• If you are just joining us, it would probably be a good idea to read the introduction and part 1 to get an idea of why and what is happening!
Picking right up from where we left off, I entered high school as an insecure freshman. There was that normal insecurity any freshman feels about being the little fish and wondering how to survive in "High School" because of all the horror stories, but I also had a different insecurity. I had a deep rooted unhealthy desire to be included, and to be included I would do anything.
The way to be included was to be cool, correct? We found out in part 1 what cool meant, and I was ready to figure out how to be cool in high school.
Shortly after school started, captains practices for hockey began. Now, for those of you who have never set foot into a locker room with upwards of 25 adolescent boys, I will be the first to tell you it isn't the Disney channel. The locker room is a place to wave your banner of who you slept with the past weekend, or hand out high fives from the most graphic party stories, etc. In the locker room, I was introduced to that "do anything" attitude needed to quench my need for inclusion.
Before we continue about the locker room, we have to go over a crucial event at the start of the hockey season that trained me to think and do as I did for the rest of my high school career. The seniors of the team my freshman year started an annual weekend camping trip for the hockey team their freshman year. At the beginning of every hockey season they would throw a party on the Friday night before, wake up, drive to the site and camp until Sunday night, and be back for school the following week. I got my invitation, and I took it.
I had never had a beer in my life, but on that Friday night, I had several. The boys on the hockey team were my idols, and I didn't want to let them down, so I binged. I drank to the point of passing out. I don't know when or how I passed out, but what I do remember is waking up behind a couch. This may seem comical, and I would lie if I didn't see some kind of slap-jack humor in someone waking up behind a couch and not remembering how they got there, but here is the real deal: I was willing to let myself go to the point of passing out from drinking because I was too scared of being called a "puss" from upper-classmen (and their friends) on the hockey team. I was 13 years old.
For some, this isn't that small a number because you might be around that age, but when you are in your 20s, you realize how young 13 is. And there is nothing funny about a 13 year old passing out from alcohol.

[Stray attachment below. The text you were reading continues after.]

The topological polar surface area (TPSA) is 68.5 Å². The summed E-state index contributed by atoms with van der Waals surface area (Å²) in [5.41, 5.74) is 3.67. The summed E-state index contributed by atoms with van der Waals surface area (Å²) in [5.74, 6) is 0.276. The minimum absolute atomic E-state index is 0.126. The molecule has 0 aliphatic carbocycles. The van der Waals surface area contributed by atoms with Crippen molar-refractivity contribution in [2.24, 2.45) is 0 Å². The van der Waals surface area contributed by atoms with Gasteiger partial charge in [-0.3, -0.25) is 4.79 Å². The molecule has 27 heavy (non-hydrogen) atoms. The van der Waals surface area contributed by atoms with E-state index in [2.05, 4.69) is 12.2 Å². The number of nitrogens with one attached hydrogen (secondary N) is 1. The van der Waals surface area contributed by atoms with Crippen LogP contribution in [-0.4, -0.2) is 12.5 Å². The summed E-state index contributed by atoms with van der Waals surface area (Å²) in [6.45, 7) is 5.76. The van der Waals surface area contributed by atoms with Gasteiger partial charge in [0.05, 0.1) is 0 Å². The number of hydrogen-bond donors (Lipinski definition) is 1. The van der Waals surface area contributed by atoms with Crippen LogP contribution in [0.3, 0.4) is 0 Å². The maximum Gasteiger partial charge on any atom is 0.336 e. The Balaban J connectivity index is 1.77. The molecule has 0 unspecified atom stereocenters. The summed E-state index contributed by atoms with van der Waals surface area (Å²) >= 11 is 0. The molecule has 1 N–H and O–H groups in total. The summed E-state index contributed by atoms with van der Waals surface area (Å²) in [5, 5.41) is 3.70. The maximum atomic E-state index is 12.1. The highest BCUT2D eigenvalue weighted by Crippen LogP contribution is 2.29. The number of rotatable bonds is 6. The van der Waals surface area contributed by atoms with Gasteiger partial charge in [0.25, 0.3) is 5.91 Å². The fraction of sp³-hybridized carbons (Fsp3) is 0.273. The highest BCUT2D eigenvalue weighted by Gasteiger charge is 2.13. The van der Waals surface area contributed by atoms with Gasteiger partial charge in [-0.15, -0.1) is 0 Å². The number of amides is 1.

The rest of the weekend was spent camping, and drinking. Again, I had never had a beer in my life up to that Friday night, and by the time Sunday night rolled around, I had been close to the point of alcohol poisoning from liquor and beer two nights in a row.
But, I was cool. And that is what mattered.
For the next 4 years of High School, I was with the hockey team day in and day out. In the locker room I learned that the point of relationships with women was to see how far you could get with them. The junior and senior classes my freshman/sophomore years kept a notebook between them with a point system on who did what with who. I learned that being a prude was a joke, and if you weren't "bangin chicks" you were gay. I learned that being popular was the point of high school, and to be popular you had to be the guy who went the farthest whether it be partying, sex, drugs, whatever.
I thought that the more I could become this picture of a "man", the more I would have as far as popularity or self-confidence, or whatever I was searching for. Really, I thought this would make me satisfied. But, little did I know that with each second I subjected myself to these things, I was killing more and more of my conscience; I was building up higher walls in my heart; I was feeding this monster inside of me that only grew bigger and was never full.
Up to my junior year, I had kept a somewhat low status of promiscuity (by worldly standards only, and compared to what others were doing), but my senior year of high school was where the culmination of pressures of sex, drugs, and partying would come to a head, and I would finally fall to a point of no coming back.